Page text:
Cellular production systems focuses on highly trained workers, emphasizing both speed and quality.

High production and labor costs, combined with rapid technological change, often cause manufacturers in developed countries to take their production offshore to lower costs.

Dr. Kathryn Stecke, Ashbel Smith professor of operations management at the University of Texas at Dallas (UT Dallas), recently studied the seru production system that electronics manufacturers use to create an exception to this trend.

Seru is a cellular assembly approach, used by companies including Canon and Sony, for manufacturing in dynamic, high-cost markets, Stecke says.

“Seru is like going back to trade manufacturing, before Henry Ford’s assembly line innovation. A focus is on extremely highly trained workers, emphasizing both speed and quality,” says Stecke, who teaches operations management and flexible manufacturing strategies in the Naveen Jindal School of Management at UT Dallas.

Seru cellular manufacturing allows rapid configuration of cells for assembly, packaging, and testing rather than only fabrication.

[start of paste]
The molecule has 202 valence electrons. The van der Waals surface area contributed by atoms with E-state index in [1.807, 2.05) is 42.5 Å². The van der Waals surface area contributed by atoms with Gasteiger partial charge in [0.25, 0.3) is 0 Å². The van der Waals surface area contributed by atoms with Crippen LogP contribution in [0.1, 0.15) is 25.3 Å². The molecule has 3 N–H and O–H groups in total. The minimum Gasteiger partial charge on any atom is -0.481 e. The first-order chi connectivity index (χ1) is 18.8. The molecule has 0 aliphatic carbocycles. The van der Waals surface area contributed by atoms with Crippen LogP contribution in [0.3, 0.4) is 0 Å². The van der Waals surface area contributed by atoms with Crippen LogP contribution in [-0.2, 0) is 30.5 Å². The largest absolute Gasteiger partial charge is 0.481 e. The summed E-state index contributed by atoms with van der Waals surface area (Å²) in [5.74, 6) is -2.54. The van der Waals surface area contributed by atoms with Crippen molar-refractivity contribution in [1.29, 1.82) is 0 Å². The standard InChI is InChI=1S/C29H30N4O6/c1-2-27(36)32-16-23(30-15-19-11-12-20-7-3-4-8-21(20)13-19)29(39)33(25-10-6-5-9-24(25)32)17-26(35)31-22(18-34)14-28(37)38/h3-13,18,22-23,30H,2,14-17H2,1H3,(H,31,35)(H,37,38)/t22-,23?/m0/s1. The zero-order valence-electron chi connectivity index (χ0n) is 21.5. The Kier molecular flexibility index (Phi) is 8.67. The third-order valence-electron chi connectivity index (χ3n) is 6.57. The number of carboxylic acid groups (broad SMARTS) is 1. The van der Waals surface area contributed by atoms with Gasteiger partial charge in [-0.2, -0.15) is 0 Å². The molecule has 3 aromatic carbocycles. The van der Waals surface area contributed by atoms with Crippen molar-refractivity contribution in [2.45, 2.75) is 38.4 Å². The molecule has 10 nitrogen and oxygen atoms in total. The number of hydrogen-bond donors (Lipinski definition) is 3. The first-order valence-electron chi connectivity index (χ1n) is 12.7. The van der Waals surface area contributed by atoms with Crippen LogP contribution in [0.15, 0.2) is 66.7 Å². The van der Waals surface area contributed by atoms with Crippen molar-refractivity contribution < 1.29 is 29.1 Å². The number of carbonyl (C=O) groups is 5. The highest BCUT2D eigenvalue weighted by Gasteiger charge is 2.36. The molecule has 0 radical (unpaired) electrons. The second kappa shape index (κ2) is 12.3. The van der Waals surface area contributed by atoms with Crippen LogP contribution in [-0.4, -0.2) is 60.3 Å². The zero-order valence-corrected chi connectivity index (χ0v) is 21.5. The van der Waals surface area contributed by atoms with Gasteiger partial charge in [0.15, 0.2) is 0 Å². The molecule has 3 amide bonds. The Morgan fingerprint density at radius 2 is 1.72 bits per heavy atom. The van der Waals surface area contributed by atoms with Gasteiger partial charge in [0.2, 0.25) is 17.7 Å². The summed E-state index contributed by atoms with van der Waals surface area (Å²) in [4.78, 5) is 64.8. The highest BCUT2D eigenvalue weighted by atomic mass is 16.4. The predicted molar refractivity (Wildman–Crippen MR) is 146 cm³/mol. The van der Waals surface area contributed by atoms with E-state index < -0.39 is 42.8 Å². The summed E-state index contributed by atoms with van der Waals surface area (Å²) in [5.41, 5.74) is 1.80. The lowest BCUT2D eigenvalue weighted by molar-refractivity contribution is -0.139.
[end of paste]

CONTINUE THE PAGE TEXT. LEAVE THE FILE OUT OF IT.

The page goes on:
Highly skilled and flexible workers provide responsiveness required by changes in demand and fast development of an innovative product. The strategy also prioritizes responsiveness over cost reduction.

The study analyzed Canon’s and Sony’s histories, the factors that led to the development of seru systems and their successful implementations.

The researchers studied nine sites of Sony and Canon; interviewed managers at both companies; participated in industrial seminars and meetings; and reviewed company documents, handbooks, and published research.

Seru is not new, Stecke notes. A 1992 Wall Street Journal article discusses the system, but most of the world outside of Japan has not been aware of this electronics assembly innovation.

“Many companies in Japan, mostly electronics, have applied seru to improve productivity, quality, efficiency, and flexibility,” Stecke says. “Seru is an example of production remaining competitive in a high-cost environment.”

For example, the production of Sony’s PlayStation 2 console was moved from an assembly line of 19 workers in a 700ft2 space to a set of serus staffed by 10 workers in a 484ft2 space. The total cost of production was reduced, and PlayStation 2 volume increased 200%.

The study found that competitiveness and productivity increase when the focus is on using precisely the resources needed to respond to actual customer demand.

“Although seru mostly has been used in electronics, its use can be expanded to other appropriate industries,” Stecke notes. “Non-electronics companies currently using seru production systems include Denso and Yamasaki.”

University of Texas at Dallas